Bishop, F.L., Hill, C, White, P, Walker, J and Lewith, G.T.
Mean-making and efficacy research: A qualitative analysis to interpret the results of a randomised controlled trial. Presented at the 5th International Congress on Complementary Medicine, Tromso.
ICCMR 2010 Abstract Book, .
Full text not available from this repository.
Purpose: This study aimed to develop explanations for the quantitative findings of an RCT by systematically interrogating data from the nested qualitative study (narrative interviews, framework analysis).
Methods: The single-blind RCT examined the efficacy of real acupuncture (and empathic consultations) for pain relief in hip and knee osteoarthritis. 27 RCT participants were purposively selected to interview, to encompass all treatment conditions.
Results: Interviewees were active participants who sought to make meaning of their experiences in the trial. They wanted acupuncture and thought it might benefit them, thus subverting patient equipoise. Interviewees sought to determine whether they were receiving real treatment and drew on cues including perceived outcomes, treatment sensations, and practitioner behaviours. We outline evidence for a reciprocal process in which interviewees’ perceptions of treatment veracity and outcomes were mutually reinforcing. The most successful practitioner was seen as an authoritative doctor. Interviewees reported colluding with practitioners in nonempathic consultations, and inferred empathy from experiences associated with the trial but outside the protocol treatments.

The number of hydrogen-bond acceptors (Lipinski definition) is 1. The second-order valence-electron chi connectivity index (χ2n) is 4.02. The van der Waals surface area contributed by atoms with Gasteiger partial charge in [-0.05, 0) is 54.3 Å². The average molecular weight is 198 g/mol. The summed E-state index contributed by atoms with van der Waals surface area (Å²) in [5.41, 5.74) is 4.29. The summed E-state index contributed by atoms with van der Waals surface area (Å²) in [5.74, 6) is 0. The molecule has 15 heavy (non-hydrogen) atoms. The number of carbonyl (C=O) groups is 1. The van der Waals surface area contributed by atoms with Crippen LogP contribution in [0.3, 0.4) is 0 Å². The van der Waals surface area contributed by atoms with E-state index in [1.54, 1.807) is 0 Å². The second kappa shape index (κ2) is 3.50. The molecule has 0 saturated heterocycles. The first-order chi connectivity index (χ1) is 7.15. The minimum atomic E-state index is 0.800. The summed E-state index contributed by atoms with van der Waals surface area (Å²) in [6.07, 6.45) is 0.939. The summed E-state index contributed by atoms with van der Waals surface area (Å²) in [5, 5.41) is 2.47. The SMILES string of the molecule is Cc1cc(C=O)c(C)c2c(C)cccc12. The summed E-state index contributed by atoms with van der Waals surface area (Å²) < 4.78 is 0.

Conclusion : This nested qualitative analysis offered novel insights into the RCT findings that would not have been possible from the quantitative data alone. Conceptualising and understanding RCT subjects as active participants has important implications for trial design.
Actions (login required)